Atlanta Schools Cheat to Improve Public Image

What would you do if your teacher offered you assistance on a standardized test? I have never been in this situation, and I am very thankful for that, but many students in Atlanta’s public school system have been and the whistle was blown on this systematic cheating scandal in early July, 2011.
On July 5, 2011, a state investigation was released. This investigation showed that there had been rampant, systematic cheating on test scores in Atlanta’s public schools for the past several years. The cheating was wide-spread throughout the district and involved 44 schools and at least 178 teachers and principals. This cheating possibly occurred due to pressures to raise the schools’ public images as a long-trouble district or in order to meet standards set forth by the No Child Left Behind Act.

So who started this scandal? Right now, fingers are pointing to former Superintendent Beverly L. Hall, who was named the National Superintendent of the Year in 2009. Hall took over the Atlanta district in 1999 and there was a marked improvement in the schools under her leadership. However, when “clear and significant” warnings were raised about the possibility of cheating in the schools in December 2005, Hall ignored these reports and even went as far as to punish those who tried to report the cheating activities and hid evidence that was related to the tests during which cheating occurred.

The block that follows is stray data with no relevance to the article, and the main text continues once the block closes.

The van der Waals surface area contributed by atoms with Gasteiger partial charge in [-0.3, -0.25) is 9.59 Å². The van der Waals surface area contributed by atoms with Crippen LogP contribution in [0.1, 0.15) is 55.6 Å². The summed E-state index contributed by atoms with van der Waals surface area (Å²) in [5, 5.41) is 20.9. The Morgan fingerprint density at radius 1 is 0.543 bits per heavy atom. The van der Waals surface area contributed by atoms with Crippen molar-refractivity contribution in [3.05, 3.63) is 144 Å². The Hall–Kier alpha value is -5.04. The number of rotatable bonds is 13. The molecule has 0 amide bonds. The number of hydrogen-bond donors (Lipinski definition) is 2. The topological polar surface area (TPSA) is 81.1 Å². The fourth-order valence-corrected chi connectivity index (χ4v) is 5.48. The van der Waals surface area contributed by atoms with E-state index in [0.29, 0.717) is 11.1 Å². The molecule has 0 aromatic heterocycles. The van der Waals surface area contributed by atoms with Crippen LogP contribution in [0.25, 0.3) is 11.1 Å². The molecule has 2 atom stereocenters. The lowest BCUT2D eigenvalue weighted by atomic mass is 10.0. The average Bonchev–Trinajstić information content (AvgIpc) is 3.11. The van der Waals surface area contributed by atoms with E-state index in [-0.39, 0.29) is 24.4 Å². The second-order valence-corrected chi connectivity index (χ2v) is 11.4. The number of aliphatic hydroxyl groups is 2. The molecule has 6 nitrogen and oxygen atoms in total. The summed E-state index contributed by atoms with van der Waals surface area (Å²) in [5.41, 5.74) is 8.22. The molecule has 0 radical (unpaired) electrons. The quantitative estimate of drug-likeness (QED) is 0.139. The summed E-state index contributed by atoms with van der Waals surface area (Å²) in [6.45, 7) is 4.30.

As of right now, it is very difficult to determine how many students were affected by the altered test scores and cheating that was rampant during their education. However, there have been around 12,000 students who graduated from these schools and then needed remedial classes in college.
What does this mean for the future of our nation’s education efforts in school across the country, not only in Atlanta’s school district, which for several years had been a beacon of hope and improvement?
“It becomes a question of what it means to be education,” said Maria Pease, a parent of a high school student in the district. “Does it mean the highest test score? I would argue it does not. This is part and parcel of a general dysfunction that isn’t particular to Atlanta public schools.”
Via The NY Times
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